At President Trump’s direction, on August 14, the United States Trade Representative (USTR) initiated an investigation under Section 301 of the Trade Act of 1974 against China’s laws, policies, or actions that could threaten U.S. intellectual property and technology development.

USTR Robert Lighthizer commenced the preliminary stages of the investigation and will convene a public hearing on October 10 at the U.S. International Trade Commission. The results of the investigation could lead to additional tariffs or restrictions on imports from China.

This is the third investigation the administration has initiated concerning foreign imports and trade practices. The U.S. Department of Commerce is currently conducting two investigations on whether U.S. imports of aluminum and steel products threaten national security.

The President’s August 14 memorandum unveiled the following four types of conduct USTR will consider during the investigation:

  • Whether the Chinese government uses a variety of tools to regulate or intervene in U.S. companies’ operations in China to transfer U.S. technologies and intellectual property to Chinese companies;
  • Whether the Chinese government’s policies and practices deter U.S. companies from issuing market-based terms in licensing and technology-related negotiations with Chinese companies; and
  • Whether the Chinese government obtains high-technology products and intellectual property by investing in or acquiring U.S. companies pertinent to Chinese government industrial plans;
  • Whether the Chinese government is breaching U.S. commercial computer networks to access and/or steal intellectual property, trade secrets, or business proprietary information.

USTR will determine whether the aforementioned four types of conduct are actionable under Section 301 of the Trade Act.  Pursuant to the Trade Act of 1974, USTR must determine within 12 months from the beginning of the initiation whether any act, policy, or practice described in Section 301 exists.

In general, the retaliatory action proposed by USTR must be implemented within 30 days of the determination. USTR may delay the implementation up to 180 days if it determines that substantial progress is being made regarding removing the trade barrier. If the determination is affirmative, then USTR will decide what action, if any, to take.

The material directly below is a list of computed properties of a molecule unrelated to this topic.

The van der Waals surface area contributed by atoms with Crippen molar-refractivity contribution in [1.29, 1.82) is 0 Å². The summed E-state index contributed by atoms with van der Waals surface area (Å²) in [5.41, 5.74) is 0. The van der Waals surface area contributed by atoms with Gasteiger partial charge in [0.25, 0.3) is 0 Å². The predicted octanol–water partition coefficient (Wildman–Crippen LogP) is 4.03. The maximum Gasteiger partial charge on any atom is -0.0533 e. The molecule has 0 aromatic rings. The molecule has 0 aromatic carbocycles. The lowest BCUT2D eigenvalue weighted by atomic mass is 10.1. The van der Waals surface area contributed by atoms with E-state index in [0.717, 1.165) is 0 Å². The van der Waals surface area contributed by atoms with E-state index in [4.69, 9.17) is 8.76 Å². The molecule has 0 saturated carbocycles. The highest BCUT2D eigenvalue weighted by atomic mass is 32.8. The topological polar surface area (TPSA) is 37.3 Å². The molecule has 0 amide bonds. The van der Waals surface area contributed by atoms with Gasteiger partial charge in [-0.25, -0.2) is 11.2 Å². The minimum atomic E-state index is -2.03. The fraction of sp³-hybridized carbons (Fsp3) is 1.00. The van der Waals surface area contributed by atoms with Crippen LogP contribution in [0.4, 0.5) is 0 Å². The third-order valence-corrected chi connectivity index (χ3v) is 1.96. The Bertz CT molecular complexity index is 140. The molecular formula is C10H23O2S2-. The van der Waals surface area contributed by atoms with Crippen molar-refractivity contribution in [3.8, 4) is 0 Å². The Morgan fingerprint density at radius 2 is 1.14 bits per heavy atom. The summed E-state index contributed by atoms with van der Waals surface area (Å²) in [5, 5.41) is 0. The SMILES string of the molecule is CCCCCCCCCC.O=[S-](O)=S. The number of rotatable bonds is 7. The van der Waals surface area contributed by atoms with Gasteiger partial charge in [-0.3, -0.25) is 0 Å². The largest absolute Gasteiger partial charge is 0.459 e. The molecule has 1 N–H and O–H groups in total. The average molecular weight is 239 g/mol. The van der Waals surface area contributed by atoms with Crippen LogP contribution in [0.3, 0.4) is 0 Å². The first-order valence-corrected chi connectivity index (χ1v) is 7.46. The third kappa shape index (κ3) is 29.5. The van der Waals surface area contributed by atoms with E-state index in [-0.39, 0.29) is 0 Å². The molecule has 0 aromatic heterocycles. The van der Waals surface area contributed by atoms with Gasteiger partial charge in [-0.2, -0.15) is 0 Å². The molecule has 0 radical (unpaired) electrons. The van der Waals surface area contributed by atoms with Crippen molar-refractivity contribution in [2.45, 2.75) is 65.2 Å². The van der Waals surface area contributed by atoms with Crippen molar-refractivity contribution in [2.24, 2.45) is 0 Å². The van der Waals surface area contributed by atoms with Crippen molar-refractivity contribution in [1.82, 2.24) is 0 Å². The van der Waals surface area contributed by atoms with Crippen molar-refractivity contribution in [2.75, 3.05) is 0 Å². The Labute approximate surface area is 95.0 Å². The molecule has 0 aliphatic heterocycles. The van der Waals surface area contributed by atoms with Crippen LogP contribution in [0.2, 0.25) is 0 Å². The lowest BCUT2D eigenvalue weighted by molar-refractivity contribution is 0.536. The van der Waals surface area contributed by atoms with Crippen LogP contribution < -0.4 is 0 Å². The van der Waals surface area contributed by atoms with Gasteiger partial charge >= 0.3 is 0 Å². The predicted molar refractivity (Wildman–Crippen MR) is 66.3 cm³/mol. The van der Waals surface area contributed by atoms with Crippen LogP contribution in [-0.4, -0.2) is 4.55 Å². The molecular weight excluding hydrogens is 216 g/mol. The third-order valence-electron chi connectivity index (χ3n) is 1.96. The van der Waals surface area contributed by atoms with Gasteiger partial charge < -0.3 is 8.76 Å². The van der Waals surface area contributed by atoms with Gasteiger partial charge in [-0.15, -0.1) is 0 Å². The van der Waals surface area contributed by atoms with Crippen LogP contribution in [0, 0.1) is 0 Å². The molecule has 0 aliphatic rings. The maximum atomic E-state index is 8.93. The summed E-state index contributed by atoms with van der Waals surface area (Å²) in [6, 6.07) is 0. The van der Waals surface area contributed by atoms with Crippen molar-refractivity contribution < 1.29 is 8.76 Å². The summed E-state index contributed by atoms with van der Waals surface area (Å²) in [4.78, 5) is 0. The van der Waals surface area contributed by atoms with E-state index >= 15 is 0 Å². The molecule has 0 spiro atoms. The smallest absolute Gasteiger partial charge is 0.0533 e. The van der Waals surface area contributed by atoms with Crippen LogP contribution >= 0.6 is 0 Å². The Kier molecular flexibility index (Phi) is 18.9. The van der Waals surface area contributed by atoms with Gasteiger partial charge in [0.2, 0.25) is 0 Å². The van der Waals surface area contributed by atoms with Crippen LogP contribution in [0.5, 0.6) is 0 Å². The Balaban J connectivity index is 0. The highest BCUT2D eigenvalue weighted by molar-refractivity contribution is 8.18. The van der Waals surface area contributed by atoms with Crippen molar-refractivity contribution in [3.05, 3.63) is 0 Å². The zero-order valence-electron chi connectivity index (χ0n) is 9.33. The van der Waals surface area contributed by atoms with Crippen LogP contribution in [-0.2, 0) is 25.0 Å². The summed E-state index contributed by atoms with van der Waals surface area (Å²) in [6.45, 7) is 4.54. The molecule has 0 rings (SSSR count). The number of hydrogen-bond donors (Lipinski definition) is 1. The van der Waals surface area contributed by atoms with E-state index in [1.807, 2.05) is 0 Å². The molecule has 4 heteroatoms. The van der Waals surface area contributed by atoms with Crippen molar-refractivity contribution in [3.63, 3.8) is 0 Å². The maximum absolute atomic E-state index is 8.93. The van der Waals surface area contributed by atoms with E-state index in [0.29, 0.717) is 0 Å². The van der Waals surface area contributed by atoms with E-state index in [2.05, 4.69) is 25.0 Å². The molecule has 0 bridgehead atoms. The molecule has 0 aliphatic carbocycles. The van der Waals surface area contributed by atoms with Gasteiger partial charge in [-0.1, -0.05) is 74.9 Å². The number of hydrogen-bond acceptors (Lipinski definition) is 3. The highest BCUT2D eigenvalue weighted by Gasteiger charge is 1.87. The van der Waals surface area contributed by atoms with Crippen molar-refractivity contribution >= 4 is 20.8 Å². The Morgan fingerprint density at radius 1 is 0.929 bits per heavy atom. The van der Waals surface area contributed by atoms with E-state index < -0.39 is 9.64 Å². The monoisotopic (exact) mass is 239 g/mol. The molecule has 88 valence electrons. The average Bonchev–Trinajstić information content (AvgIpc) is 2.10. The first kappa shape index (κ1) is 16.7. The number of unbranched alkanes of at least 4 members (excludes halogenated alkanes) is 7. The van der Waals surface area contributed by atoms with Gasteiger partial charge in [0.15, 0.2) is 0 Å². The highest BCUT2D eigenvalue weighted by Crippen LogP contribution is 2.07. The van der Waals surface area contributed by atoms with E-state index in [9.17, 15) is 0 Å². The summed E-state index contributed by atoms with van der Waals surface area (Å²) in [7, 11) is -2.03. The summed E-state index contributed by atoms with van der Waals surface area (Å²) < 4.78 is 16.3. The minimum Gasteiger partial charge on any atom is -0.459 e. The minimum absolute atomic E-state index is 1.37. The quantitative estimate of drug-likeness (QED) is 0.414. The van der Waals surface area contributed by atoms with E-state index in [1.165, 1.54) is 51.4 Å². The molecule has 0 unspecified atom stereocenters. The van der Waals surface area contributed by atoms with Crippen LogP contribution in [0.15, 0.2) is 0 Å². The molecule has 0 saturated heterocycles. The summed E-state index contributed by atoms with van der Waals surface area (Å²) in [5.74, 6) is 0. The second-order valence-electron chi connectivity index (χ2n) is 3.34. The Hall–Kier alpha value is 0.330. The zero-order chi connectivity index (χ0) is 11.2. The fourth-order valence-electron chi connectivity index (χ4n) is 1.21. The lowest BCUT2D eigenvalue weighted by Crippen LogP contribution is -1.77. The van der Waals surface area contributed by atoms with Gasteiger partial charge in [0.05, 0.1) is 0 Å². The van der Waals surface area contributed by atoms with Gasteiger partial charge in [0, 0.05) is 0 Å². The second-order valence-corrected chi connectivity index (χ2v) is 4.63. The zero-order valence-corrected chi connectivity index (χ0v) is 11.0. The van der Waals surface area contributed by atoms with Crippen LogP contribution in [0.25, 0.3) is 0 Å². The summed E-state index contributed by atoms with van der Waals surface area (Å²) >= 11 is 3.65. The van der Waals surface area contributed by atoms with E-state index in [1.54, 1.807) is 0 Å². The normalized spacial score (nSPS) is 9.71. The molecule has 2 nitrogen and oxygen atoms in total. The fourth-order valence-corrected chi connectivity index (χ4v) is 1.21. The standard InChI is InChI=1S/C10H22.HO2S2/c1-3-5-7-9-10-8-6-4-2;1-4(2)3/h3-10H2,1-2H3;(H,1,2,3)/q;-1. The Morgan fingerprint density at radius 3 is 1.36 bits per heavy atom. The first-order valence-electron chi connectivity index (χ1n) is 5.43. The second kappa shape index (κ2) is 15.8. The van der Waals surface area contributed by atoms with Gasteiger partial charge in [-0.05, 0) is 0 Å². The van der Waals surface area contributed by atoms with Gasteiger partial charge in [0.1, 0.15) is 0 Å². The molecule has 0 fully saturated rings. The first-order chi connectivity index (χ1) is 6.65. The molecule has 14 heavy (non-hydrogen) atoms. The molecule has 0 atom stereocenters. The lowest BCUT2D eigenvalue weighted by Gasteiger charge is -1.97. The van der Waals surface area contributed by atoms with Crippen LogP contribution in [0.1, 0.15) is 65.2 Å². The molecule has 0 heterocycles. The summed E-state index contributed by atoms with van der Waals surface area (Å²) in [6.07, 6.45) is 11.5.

Though certain company executives and politicians support the investigation as a way to help U.S. businesses access the Chinese market without conceding their intellectual property to the Chinese government, others are more reluctant to voice their opinions due to their fear of drawing retaliation from China.

The investigation comes shortly after the Chinese government unveiled a new cybersecurity law to “protect personal information and individual privacy” in late May of 2017. The law requires foreign companies operating in China to reveal intellectual property to the PRC and forces these companies to store their data to local servers. U.S. companies are now instructed to participate in a joint venture with Chinese enterprises, therefore sharing valuable technology information with their Chinese counterparts.

There has only been one recent USTR Section 301 investigation in the past two decades. In 2010, USTR initiated a Section 301 investigation of Chinese policies and subsidies supporting its wind and solar industries. Because the issues covered involved U.S. rights under the World Trade Organization, USTR requested WTO dispute settlement consultations with the government of China. Less than a year after the initiation of the investigation, China removed the challenged acts. Thus, it is possible that this current Section 301 investigation could follow a similar timeline, whether or not WTO rights are implicated.

For more information, contact: Robert Holleyman, Dan Cannistra, Ben Caryl, Cherie Walterman